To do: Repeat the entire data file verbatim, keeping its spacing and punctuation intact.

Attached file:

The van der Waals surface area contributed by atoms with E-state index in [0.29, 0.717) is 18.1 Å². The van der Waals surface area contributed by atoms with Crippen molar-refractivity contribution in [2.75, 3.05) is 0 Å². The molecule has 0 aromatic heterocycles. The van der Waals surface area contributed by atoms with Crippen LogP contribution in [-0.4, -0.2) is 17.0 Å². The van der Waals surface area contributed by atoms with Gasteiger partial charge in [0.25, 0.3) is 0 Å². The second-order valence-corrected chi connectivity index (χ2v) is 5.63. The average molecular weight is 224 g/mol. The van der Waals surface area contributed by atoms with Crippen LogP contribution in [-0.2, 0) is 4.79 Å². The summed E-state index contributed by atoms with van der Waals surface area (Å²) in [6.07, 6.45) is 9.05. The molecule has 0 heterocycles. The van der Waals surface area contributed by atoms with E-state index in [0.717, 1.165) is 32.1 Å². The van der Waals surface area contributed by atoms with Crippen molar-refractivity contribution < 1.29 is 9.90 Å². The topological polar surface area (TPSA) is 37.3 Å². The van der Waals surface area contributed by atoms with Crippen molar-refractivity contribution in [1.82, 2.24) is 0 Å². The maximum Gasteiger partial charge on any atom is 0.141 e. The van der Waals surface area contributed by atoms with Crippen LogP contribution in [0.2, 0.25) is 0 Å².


The van der Waals surface area contributed by atoms with E-state index in [0.29, 0.717) is 18.1 Å². The van der Waals surface area contributed by atoms with Crippen molar-refractivity contribution in [2.75, 3.05) is 0 Å². The molecule has 0 aromatic heterocycles. The van der Waals surface area contributed by atoms with Crippen LogP contribution in [-0.4, -0.2) is 17.0 Å². The van der Waals surface area contributed by atoms with Gasteiger partial charge in [0.25, 0.3) is 0 Å². The second-order valence-corrected chi connectivity index (χ2v) is 5.63. The average molecular weight is 224 g/mol. The van der Waals surface area contributed by atoms with Crippen LogP contribution in [-0.2, 0) is 4.79 Å². The summed E-state index contributed by atoms with van der Waals surface area (Å²) in [6.07, 6.45) is 9.05. The molecule has 0 heterocycles. The van der Waals surface area contributed by atoms with E-state index in [0.717, 1.165) is 32.1 Å². The van der Waals surface area contributed by atoms with Crippen molar-refractivity contribution < 1.29 is 9.90 Å². The topological polar surface area (TPSA) is 37.3 Å². The van der Waals surface area contributed by atoms with Crippen molar-refractivity contribution in [1.82, 2.24) is 0 Å². The maximum Gasteiger partial charge on any atom is 0.141 e. The van der Waals surface area contributed by atoms with Crippen LogP contribution in [0.2, 0.25) is 0 Å².